ANDERSON, SC (WSPA)–Anderson University held a special service in honor of Dr. Martin Luther King Jr. on Monday morning.
The university has planned a week’s worth of activities, and kicked it off with the service at the Henderson Auditorium.
Mayor Terence Roberts was one of the guest speakers, along with a series of gospel music, African dance ensembles, and other encouraging words.
“Hate can’t develop or put out darkness, only love can bring the light,” said Dr. Beatrice Thompson, City of Anderson Councilwoman.
Dr. Thompson, a civil rights activist and the city’s first African-American council member, spoke about the problems plaguing today’s society, and the vaccination needed now, to change it.
“Right now, we’re involved in pandemics with COVID-19. We have been affected. We have tried to develop a vaccine to kind of cure…to help us through that, but there’s another pandemic going on, and that pandemic is racism,” Dr. Thompson said. “So how do we develop the vaccines of love over hate, and peace over violence,” Dr. Thompson said.
More than 50 years have passed since Dr. King Jr. marched many streets preaching justice for all people, and non-violence, a problem some say is still present and needs to be healed.
“When you look at things, when we look at problems in the world, whether it’s political, or racial, whether it’s social, or culturally. We look at the problems, or spiritually, and we look at those problems and we say, we need somebody to step up and to be a voice for that, and I think the question we need to ask ourselves is why not me. Why can’t I be that voice in my own circle,” said Dr. James Noble, Vice-President for Diversity & Inclusion at Anderson University.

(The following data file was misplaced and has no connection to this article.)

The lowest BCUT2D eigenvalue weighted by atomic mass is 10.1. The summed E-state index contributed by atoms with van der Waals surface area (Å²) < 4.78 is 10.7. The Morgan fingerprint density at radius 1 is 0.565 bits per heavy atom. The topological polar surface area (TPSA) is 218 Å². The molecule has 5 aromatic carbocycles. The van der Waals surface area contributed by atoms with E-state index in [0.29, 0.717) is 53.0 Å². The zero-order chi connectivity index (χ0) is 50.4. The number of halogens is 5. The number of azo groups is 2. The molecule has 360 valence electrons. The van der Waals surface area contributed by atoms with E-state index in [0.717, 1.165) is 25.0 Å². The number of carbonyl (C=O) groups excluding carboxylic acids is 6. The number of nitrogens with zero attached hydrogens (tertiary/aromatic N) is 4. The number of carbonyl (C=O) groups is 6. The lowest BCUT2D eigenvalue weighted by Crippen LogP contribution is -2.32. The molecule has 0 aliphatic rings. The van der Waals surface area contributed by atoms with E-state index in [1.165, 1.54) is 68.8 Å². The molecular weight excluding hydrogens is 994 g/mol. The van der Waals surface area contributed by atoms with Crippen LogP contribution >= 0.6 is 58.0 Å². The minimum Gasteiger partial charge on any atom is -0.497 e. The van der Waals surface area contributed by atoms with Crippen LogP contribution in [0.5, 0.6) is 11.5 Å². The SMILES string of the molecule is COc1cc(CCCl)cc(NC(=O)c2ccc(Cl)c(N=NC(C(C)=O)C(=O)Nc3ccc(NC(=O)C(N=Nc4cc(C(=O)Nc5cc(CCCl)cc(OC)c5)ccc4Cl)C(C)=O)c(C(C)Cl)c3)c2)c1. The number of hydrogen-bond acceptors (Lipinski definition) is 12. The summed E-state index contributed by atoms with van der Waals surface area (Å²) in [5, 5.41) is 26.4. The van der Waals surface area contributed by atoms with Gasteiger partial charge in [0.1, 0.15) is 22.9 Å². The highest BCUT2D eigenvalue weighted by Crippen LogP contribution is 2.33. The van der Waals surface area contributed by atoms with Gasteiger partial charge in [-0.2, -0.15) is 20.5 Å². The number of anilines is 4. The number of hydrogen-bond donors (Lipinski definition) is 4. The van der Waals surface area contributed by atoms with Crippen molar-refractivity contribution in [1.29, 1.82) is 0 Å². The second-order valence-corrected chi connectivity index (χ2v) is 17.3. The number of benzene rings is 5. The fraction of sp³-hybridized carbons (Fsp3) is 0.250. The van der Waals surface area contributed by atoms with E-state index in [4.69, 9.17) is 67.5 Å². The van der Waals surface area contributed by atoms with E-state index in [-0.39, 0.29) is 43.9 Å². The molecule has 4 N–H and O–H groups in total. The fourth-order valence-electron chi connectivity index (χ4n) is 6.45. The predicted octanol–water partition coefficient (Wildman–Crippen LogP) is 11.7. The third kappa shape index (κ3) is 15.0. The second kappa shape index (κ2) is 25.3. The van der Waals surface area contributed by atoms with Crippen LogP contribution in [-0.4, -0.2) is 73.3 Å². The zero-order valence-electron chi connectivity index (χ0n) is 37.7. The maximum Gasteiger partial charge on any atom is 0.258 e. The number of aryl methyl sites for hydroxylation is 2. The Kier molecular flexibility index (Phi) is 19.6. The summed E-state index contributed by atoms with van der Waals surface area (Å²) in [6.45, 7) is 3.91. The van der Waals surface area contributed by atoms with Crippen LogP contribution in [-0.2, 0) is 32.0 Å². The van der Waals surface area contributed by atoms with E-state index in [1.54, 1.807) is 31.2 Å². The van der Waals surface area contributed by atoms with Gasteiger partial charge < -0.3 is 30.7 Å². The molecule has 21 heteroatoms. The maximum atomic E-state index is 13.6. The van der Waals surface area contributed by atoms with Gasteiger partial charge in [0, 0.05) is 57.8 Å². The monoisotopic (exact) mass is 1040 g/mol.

That’s why Dr. Noble, and Dr. Thompson both said the cure must start with everyone living with purpose and letting go of hate and violence.
“Well I especially want the young people to be involved. I want them to think about their purpose in life. And with all that’s going on in our nation today, they can be our leaders. To look at the pandemic, to look at the racism, and find ways that their purpose can be used to make this a better world for everybody,” Dr. Thompson said. “It’s love. That’s the vaccine we got to develop. We got a vaccine going for the COVID-19. We got to get a vaccine going for the racism, and of course that will take a lot of work for all of us to develop that love, that relationship, that unity. It will help us to cure a pandemic of racism,” she said.
On Tuesday night, the university will host Chris Singleton as a guest speaker. Singleton is a former professional baseball player, whose mother was killed in the Mother Emanuel Church shooting. Singleton will share his story of embracing love over hate, at Anderson University’s Henderson Auditorium, beginning at 7 p.m.
Anderson University will have more events and activities this week to honor the life of Dr. King, click here to see more.